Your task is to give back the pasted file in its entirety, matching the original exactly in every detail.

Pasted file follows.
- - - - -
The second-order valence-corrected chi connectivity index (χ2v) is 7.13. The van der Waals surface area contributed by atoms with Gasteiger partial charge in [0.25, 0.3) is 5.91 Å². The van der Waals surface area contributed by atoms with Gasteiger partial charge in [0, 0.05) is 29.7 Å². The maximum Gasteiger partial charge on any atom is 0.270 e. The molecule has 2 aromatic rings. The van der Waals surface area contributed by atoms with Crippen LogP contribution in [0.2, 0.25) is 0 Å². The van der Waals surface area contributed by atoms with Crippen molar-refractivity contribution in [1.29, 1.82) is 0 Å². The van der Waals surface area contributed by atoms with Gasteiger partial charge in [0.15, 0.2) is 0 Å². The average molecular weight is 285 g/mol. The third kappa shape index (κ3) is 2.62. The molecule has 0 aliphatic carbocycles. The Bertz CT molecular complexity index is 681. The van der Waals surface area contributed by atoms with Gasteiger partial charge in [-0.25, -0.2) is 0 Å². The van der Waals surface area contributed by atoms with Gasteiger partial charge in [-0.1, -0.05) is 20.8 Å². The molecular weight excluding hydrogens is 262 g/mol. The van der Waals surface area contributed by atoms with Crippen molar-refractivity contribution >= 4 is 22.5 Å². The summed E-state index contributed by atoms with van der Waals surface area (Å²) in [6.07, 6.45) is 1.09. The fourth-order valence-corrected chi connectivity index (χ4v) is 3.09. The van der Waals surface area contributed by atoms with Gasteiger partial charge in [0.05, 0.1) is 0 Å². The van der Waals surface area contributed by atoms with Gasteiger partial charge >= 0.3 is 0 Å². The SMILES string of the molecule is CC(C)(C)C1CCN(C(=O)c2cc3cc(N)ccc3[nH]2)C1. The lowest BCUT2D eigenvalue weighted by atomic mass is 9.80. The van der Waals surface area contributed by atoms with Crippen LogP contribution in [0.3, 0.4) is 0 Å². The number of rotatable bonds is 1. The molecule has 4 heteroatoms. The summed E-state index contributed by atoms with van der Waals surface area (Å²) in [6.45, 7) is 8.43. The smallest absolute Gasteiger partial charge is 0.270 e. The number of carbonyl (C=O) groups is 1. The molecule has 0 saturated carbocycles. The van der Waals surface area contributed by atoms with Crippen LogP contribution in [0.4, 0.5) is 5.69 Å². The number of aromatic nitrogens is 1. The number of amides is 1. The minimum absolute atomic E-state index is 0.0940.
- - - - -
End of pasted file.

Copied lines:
The second-order valence-corrected chi connectivity index (χ2v) is 7.13. The van der Waals surface area contributed by atoms with Gasteiger partial charge in [0.25, 0.3) is 5.91 Å². The van der Waals surface area contributed by atoms with Gasteiger partial charge in [0, 0.05) is 29.7 Å². The maximum Gasteiger partial charge on any atom is 0.270 e. The molecule has 2 aromatic rings. The van der Waals surface area contributed by atoms with Crippen LogP contribution in [0.2, 0.25) is 0 Å². The van der Waals surface area contributed by atoms with Crippen molar-refractivity contribution in [1.29, 1.82) is 0 Å². The van der Waals surface area contributed by atoms with Gasteiger partial charge in [0.15, 0.2) is 0 Å². The average molecular weight is 285 g/mol. The third kappa shape index (κ3) is 2.62. The molecule has 0 aliphatic carbocycles. The Bertz CT molecular complexity index is 681. The van der Waals surface area contributed by atoms with Gasteiger partial charge in [-0.25, -0.2) is 0 Å². The van der Waals surface area contributed by atoms with Gasteiger partial charge in [-0.1, -0.05) is 20.8 Å². The molecular weight excluding hydrogens is 262 g/mol. The van der Waals surface area contributed by atoms with Crippen molar-refractivity contribution >= 4 is 22.5 Å². The summed E-state index contributed by atoms with van der Waals surface area (Å²) in [6.07, 6.45) is 1.09. The fourth-order valence-corrected chi connectivity index (χ4v) is 3.09. The van der Waals surface area contributed by atoms with Gasteiger partial charge in [0.05, 0.1) is 0 Å². The van der Waals surface area contributed by atoms with Gasteiger partial charge >= 0.3 is 0 Å². The SMILES string of the molecule is CC(C)(C)C1CCN(C(=O)c2cc3cc(N)ccc3[nH]2)C1. The lowest BCUT2D eigenvalue weighted by atomic mass is 9.80. The van der Waals surface area contributed by atoms with Crippen LogP contribution in [0.3, 0.4) is 0 Å². The number of rotatable bonds is 1. The molecule has 4 heteroatoms. The summed E-state index contributed by atoms with van der Waals surface area (Å²) in [6.45, 7) is 8.43. The smallest absolute Gasteiger partial charge is 0.270 e. The number of carbonyl (C=O) groups is 1. The molecule has 0 saturated carbocycles. The van der Waals surface area contributed by atoms with Crippen LogP contribution in [0.4, 0.5) is 5.69 Å². The number of aromatic nitrogens is 1. The number of amides is 1. The minimum absolute atomic E-state index is 0.0940.